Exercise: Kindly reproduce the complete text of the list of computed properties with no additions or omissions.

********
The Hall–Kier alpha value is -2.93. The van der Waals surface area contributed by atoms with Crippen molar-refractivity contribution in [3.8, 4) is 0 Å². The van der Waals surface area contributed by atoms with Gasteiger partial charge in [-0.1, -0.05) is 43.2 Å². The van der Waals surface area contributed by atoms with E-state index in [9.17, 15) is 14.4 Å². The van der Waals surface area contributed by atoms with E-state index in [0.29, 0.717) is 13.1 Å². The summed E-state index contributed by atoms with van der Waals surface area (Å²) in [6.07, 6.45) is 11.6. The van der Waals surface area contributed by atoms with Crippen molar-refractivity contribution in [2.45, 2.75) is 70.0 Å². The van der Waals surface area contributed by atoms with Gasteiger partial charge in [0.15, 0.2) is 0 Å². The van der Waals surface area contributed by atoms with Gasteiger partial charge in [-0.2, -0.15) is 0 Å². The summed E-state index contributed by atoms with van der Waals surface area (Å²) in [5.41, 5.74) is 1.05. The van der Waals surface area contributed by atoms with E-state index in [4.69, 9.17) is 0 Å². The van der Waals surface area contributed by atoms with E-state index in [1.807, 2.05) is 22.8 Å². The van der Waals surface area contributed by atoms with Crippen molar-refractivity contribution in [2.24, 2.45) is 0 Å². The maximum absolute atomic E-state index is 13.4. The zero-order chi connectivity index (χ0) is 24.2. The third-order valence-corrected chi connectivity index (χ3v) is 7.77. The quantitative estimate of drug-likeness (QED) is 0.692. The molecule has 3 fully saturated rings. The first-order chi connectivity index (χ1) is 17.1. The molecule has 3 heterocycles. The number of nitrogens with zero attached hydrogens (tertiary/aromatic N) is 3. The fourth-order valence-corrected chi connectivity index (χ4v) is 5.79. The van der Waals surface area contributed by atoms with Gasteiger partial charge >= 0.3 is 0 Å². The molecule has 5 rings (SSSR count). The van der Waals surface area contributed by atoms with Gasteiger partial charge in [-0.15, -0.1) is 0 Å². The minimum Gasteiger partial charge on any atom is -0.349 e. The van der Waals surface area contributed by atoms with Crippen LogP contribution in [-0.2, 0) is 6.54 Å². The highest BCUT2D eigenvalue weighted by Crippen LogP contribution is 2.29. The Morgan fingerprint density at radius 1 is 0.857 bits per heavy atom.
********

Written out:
The Hall–Kier alpha value is -2.93. The van der Waals surface area contributed by atoms with Crippen molar-refractivity contribution in [3.8, 4) is 0 Å². The van der Waals surface area contributed by atoms with Gasteiger partial charge in [-0.1, -0.05) is 43.2 Å². The van der Waals surface area contributed by atoms with E-state index in [9.17, 15) is 14.4 Å². The van der Waals surface area contributed by atoms with E-state index in [0.29, 0.717) is 13.1 Å². The summed E-state index contributed by atoms with van der Waals surface area (Å²) in [6.07, 6.45) is 11.6. The van der Waals surface area contributed by atoms with Crippen molar-refractivity contribution in [2.45, 2.75) is 70.0 Å². The van der Waals surface area contributed by atoms with Gasteiger partial charge in [0.15, 0.2) is 0 Å². The van der Waals surface area contributed by atoms with Gasteiger partial charge in [-0.2, -0.15) is 0 Å². The summed E-state index contributed by atoms with van der Waals surface area (Å²) in [5.41, 5.74) is 1.05. The van der Waals surface area contributed by atoms with E-state index in [4.69, 9.17) is 0 Å². The van der Waals surface area contributed by atoms with E-state index in [1.807, 2.05) is 22.8 Å². The van der Waals surface area contributed by atoms with Crippen molar-refractivity contribution in [2.24, 2.45) is 0 Å². The maximum absolute atomic E-state index is 13.4. The zero-order chi connectivity index (χ0) is 24.2. The third-order valence-corrected chi connectivity index (χ3v) is 7.77. The quantitative estimate of drug-likeness (QED) is 0.692. The molecule has 3 fully saturated rings. The first-order chi connectivity index (χ1) is 17.1. The molecule has 3 heterocycles. The number of nitrogens with zero attached hydrogens (tertiary/aromatic N) is 3. The fourth-order valence-corrected chi connectivity index (χ4v) is 5.79. The van der Waals surface area contributed by atoms with Gasteiger partial charge >= 0.3 is 0 Å². The molecule has 5 rings (SSSR count). The van der Waals surface area contributed by atoms with Gasteiger partial charge in [-0.15, -0.1) is 0 Å². The minimum Gasteiger partial charge on any atom is -0.349 e. The van der Waals surface area contributed by atoms with Crippen LogP contribution in [-0.2, 0) is 6.54 Å². The highest BCUT2D eigenvalue weighted by Crippen LogP contribution is 2.29. The Morgan fingerprint density at radius 1 is 0.857 bits per heavy atom.